Liz Powell's picture
Liz Powell
Superintendent and Governing Board Executive Assistant

We brought iPads to the Glendale Elementary District last summer as part of a budget-saving initiative to 'go paperless.' Even with the new equipment cost, providing senior leadership and Board members with an iPad and committing to making our executive level communications and Board meeting agenda and materials 100% electronic resulted in over $40,000 in budgetary savings, not including staff time spent copying/handling paper copies. Since then, we've seen the iPads used in a plethora of ways never even considered previously: audio-recording of meetings; video recording of conference sessions; video-conferencing for meetings; downloading digital versions of books selected for administrative book studies; background collaboration during meetings (a la Edmodo); event planning and room layouts; and of course, keeping up on email and coordinating calendars. In addition, we have inadvertently made all of our administrative and district committee meetings paperless as well, netting even more budget savings. All of this happened with a minimal amount of technical support or effort; if we were to explore available options in greater depth or had a more Mac-friendly culture/IT department, I'm sure these would only be the tip of the iceberg. Another point to consider is the cost of an iPad is around $500 (with cloud computing the 64 GB memory is completely unnecessary) and is designed by nature to keep pace with current technology. The average laptop is about $2,000, and even if you're fortunate enough for it to still work properly after a year, it's almost guaranteed by the time it reaches its first birthday the technology will be outdated.

Liz Powell's picture
Liz Powell
Superintendent and Governing Board Executive Assistant

We brought iPads to the Glendale Elementary District last summer as part of a budget-saving initiative to 'go paperless.' Even with the new equipment cost, providing senior leadership and Board members with an iPad and committing to making our executive level communications and Board meeting agenda and materials 100% electronic resulted in over $40,000 in budgetary savings, not including staff time spent copying/handling paper copies. Since then, we've seen the iPads used in a plethora of ways never even considered previously: audio-recording of meetings; video recording of conference sessions; video-conferencing for meetings; downloading digital versions of books selected for administrative book studies; background collaboration during meetings (a la Edmodo); event planning and room layouts; and of course, keeping up on email and coordinating calendars. In addition, we have inadvertently made all of our administrative and district committee meetings paperless as well, netting even more budget savings. All of this happened with a minimal amount of technical support or effort; if we were to explore available options in greater depth or had a more Mac-friendly culture/IT department, I'm sure these would only be the tip of the iceberg. Another point to consider is the cost of an iPad is around $500 (with cloud computing the 64 GB memory is completely unnecessary) and is designed by nature to keep pace with current technology. The average laptop is about $2,000, and even if you're fortunate enough for it to still work properly after a year, it's almost guaranteed by the time it reaches its first birthday the technology will be outdated.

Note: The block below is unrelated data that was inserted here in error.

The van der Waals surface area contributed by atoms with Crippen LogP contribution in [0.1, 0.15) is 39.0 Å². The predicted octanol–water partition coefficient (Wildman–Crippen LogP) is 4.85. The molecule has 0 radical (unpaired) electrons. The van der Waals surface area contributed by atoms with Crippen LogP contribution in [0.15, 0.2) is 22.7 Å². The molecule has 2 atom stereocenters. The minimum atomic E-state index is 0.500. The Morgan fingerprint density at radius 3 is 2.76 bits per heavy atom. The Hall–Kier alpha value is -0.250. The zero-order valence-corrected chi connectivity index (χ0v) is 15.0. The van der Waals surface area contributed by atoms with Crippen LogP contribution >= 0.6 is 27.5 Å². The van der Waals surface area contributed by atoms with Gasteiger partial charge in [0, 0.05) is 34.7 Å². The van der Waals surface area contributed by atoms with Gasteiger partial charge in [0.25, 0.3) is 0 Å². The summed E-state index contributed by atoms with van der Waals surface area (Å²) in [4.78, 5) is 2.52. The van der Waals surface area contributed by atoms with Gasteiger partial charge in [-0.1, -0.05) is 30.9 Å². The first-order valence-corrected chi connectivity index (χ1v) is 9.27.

Sign in and Join the Discussion! Not a member? Register to join the discussion.